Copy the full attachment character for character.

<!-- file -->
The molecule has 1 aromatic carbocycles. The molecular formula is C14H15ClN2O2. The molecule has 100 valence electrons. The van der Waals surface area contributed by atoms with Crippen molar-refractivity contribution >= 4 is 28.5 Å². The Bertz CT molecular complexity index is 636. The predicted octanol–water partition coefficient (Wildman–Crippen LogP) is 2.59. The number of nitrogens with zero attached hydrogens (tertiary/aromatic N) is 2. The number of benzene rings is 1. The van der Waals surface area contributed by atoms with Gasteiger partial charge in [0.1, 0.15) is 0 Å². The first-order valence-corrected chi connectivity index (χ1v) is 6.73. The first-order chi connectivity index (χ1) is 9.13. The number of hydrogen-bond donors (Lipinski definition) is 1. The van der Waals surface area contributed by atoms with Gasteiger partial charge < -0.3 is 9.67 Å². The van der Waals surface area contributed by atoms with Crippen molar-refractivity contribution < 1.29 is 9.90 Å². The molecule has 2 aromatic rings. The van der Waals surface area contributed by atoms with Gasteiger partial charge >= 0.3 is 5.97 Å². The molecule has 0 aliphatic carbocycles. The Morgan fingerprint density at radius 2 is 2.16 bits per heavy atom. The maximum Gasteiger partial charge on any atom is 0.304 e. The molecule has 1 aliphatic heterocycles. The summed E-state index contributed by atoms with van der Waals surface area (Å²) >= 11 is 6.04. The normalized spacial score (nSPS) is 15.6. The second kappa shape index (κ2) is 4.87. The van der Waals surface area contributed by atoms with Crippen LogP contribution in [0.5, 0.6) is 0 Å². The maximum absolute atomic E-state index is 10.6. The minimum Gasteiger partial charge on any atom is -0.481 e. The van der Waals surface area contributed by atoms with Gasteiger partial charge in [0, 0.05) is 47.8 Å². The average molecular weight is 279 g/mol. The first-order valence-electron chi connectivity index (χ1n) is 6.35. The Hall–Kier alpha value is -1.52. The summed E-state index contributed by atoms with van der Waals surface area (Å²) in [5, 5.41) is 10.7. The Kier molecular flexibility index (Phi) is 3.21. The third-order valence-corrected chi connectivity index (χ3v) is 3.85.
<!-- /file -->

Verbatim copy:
The molecule has 1 aromatic carbocycles. The molecular formula is C14H15ClN2O2. The molecule has 100 valence electrons. The van der Waals surface area contributed by atoms with Crippen molar-refractivity contribution >= 4 is 28.5 Å². The Bertz CT molecular complexity index is 636. The predicted octanol–water partition coefficient (Wildman–Crippen LogP) is 2.59. The number of nitrogens with zero attached hydrogens (tertiary/aromatic N) is 2. The number of benzene rings is 1. The van der Waals surface area contributed by atoms with Gasteiger partial charge in [0.1, 0.15) is 0 Å². The first-order valence-corrected chi connectivity index (χ1v) is 6.73. The first-order chi connectivity index (χ1) is 9.13. The number of hydrogen-bond donors (Lipinski definition) is 1. The van der Waals surface area contributed by atoms with Gasteiger partial charge < -0.3 is 9.67 Å². The van der Waals surface area contributed by atoms with Crippen molar-refractivity contribution < 1.29 is 9.90 Å². The molecule has 2 aromatic rings. The van der Waals surface area contributed by atoms with Gasteiger partial charge >= 0.3 is 5.97 Å². The molecule has 0 aliphatic carbocycles. The Morgan fingerprint density at radius 2 is 2.16 bits per heavy atom. The maximum Gasteiger partial charge on any atom is 0.304 e. The molecule has 1 aliphatic heterocycles. The summed E-state index contributed by atoms with van der Waals surface area (Å²) >= 11 is 6.04. The normalized spacial score (nSPS) is 15.6. The second kappa shape index (κ2) is 4.87. The van der Waals surface area contributed by atoms with Crippen LogP contribution in [0.5, 0.6) is 0 Å². The maximum absolute atomic E-state index is 10.6. The minimum Gasteiger partial charge on any atom is -0.481 e. The van der Waals surface area contributed by atoms with Gasteiger partial charge in [0, 0.05) is 47.8 Å². The average molecular weight is 279 g/mol. The first-order valence-electron chi connectivity index (χ1n) is 6.35. The Hall–Kier alpha value is -1.52. The summed E-state index contributed by atoms with van der Waals surface area (Å²) in [5, 5.41) is 10.7. The Kier molecular flexibility index (Phi) is 3.21. The third-order valence-corrected chi connectivity index (χ3v) is 3.85.